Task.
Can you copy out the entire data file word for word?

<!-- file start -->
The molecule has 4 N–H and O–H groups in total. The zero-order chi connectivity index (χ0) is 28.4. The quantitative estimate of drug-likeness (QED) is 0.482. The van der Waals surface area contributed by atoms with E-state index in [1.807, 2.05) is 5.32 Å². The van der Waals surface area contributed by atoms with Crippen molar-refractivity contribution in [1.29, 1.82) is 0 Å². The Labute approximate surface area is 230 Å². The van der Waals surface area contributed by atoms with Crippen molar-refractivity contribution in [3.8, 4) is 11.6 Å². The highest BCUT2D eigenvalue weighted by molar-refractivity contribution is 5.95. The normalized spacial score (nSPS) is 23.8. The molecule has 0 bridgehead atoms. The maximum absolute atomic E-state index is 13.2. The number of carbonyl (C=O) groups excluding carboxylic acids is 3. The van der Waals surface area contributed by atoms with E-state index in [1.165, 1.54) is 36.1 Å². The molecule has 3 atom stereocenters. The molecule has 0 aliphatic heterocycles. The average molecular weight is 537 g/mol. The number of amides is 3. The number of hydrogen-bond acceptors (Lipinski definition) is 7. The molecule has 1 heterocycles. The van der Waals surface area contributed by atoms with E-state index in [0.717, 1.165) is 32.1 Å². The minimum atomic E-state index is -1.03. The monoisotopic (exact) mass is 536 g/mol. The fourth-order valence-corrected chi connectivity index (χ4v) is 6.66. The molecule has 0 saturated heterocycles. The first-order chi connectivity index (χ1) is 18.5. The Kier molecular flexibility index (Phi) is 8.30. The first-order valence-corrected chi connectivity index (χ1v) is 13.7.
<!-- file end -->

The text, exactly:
The molecule has 4 N–H and O–H groups in total. The zero-order chi connectivity index (χ0) is 28.4. The quantitative estimate of drug-likeness (QED) is 0.482. The van der Waals surface area contributed by atoms with E-state index in [1.807, 2.05) is 5.32 Å². The van der Waals surface area contributed by atoms with Crippen molar-refractivity contribution in [1.29, 1.82) is 0 Å². The Labute approximate surface area is 230 Å². The van der Waals surface area contributed by atoms with Crippen molar-refractivity contribution in [3.8, 4) is 11.6 Å². The highest BCUT2D eigenvalue weighted by molar-refractivity contribution is 5.95. The normalized spacial score (nSPS) is 23.8. The molecule has 0 bridgehead atoms. The maximum absolute atomic E-state index is 13.2. The number of carbonyl (C=O) groups excluding carboxylic acids is 3. The van der Waals surface area contributed by atoms with E-state index in [1.165, 1.54) is 36.1 Å². The molecule has 3 atom stereocenters. The molecule has 0 aliphatic heterocycles. The average molecular weight is 537 g/mol. The number of amides is 3. The number of hydrogen-bond acceptors (Lipinski definition) is 7. The molecule has 1 heterocycles. The van der Waals surface area contributed by atoms with E-state index in [0.717, 1.165) is 32.1 Å². The minimum atomic E-state index is -1.03. The monoisotopic (exact) mass is 536 g/mol. The fourth-order valence-corrected chi connectivity index (χ4v) is 6.66. The molecule has 0 saturated heterocycles. The first-order chi connectivity index (χ1) is 18.5. The Kier molecular flexibility index (Phi) is 8.30. The first-order valence-corrected chi connectivity index (χ1v) is 13.7.